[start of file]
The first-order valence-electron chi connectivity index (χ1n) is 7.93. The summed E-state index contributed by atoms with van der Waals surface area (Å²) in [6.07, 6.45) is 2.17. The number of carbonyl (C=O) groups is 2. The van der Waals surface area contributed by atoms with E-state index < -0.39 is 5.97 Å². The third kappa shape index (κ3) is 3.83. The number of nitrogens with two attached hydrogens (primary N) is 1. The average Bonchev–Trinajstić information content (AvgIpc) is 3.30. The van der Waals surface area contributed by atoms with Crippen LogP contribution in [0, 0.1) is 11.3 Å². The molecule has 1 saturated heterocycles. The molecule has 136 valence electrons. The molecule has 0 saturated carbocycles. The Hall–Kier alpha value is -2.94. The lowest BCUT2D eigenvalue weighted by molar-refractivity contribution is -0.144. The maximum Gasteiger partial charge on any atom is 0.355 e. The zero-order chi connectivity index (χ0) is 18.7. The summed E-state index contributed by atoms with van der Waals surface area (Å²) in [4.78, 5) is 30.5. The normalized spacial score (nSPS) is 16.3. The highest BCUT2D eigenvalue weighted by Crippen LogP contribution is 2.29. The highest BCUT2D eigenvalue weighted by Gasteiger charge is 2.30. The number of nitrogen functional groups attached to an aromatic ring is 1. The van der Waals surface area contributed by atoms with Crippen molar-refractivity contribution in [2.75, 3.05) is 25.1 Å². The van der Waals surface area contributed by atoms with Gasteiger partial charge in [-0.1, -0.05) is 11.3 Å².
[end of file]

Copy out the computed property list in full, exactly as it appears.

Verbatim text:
The first-order valence-electron chi connectivity index (χ1n) is 7.93. The summed E-state index contributed by atoms with van der Waals surface area (Å²) in [6.07, 6.45) is 2.17. The number of carbonyl (C=O) groups is 2. The van der Waals surface area contributed by atoms with E-state index < -0.39 is 5.97 Å². The third kappa shape index (κ3) is 3.83. The number of nitrogens with two attached hydrogens (primary N) is 1. The average Bonchev–Trinajstić information content (AvgIpc) is 3.30. The van der Waals surface area contributed by atoms with Crippen LogP contribution in [0, 0.1) is 11.3 Å². The molecule has 1 saturated heterocycles. The molecule has 136 valence electrons. The molecule has 0 saturated carbocycles. The Hall–Kier alpha value is -2.94. The lowest BCUT2D eigenvalue weighted by molar-refractivity contribution is -0.144. The maximum Gasteiger partial charge on any atom is 0.355 e. The zero-order chi connectivity index (χ0) is 18.7. The summed E-state index contributed by atoms with van der Waals surface area (Å²) in [4.78, 5) is 30.5. The normalized spacial score (nSPS) is 16.3. The highest BCUT2D eigenvalue weighted by Crippen LogP contribution is 2.29. The highest BCUT2D eigenvalue weighted by Gasteiger charge is 2.30. The number of nitrogen functional groups attached to an aromatic ring is 1. The van der Waals surface area contributed by atoms with Crippen molar-refractivity contribution in [2.75, 3.05) is 25.1 Å². The van der Waals surface area contributed by atoms with Gasteiger partial charge in [-0.1, -0.05) is 11.3 Å².